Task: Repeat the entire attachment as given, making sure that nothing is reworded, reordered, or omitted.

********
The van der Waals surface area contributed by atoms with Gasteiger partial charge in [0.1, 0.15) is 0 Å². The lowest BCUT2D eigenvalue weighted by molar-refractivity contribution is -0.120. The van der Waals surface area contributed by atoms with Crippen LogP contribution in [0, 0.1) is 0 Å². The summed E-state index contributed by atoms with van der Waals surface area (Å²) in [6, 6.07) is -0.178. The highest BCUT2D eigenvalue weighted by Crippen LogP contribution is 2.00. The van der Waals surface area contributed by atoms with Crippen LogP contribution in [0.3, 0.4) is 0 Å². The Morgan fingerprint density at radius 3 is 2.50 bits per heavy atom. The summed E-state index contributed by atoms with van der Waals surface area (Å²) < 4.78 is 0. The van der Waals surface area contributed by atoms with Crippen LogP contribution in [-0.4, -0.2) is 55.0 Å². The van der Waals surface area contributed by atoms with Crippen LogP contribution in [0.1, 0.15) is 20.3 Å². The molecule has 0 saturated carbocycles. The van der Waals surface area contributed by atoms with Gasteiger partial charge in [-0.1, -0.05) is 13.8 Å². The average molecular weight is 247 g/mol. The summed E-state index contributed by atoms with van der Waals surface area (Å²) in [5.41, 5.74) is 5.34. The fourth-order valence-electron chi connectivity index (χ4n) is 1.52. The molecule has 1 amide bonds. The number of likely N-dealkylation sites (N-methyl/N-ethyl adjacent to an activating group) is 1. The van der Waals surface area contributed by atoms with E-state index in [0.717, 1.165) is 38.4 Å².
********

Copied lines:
The van der Waals surface area contributed by atoms with Gasteiger partial charge in [0.1, 0.15) is 0 Å². The lowest BCUT2D eigenvalue weighted by molar-refractivity contribution is -0.120. The van der Waals surface area contributed by atoms with Crippen LogP contribution in [0, 0.1) is 0 Å². The summed E-state index contributed by atoms with van der Waals surface area (Å²) in [6, 6.07) is -0.178. The highest BCUT2D eigenvalue weighted by Crippen LogP contribution is 2.00. The van der Waals surface area contributed by atoms with Crippen LogP contribution in [0.3, 0.4) is 0 Å². The Morgan fingerprint density at radius 3 is 2.50 bits per heavy atom. The summed E-state index contributed by atoms with van der Waals surface area (Å²) < 4.78 is 0. The van der Waals surface area contributed by atoms with Crippen LogP contribution in [-0.4, -0.2) is 55.0 Å². The van der Waals surface area contributed by atoms with Crippen LogP contribution in [0.1, 0.15) is 20.3 Å². The molecule has 0 saturated carbocycles. The van der Waals surface area contributed by atoms with Gasteiger partial charge in [-0.1, -0.05) is 13.8 Å². The average molecular weight is 247 g/mol. The summed E-state index contributed by atoms with van der Waals surface area (Å²) in [5.41, 5.74) is 5.34. The fourth-order valence-electron chi connectivity index (χ4n) is 1.52. The molecule has 1 amide bonds. The number of likely N-dealkylation sites (N-methyl/N-ethyl adjacent to an activating group) is 1. The van der Waals surface area contributed by atoms with E-state index in [0.717, 1.165) is 38.4 Å².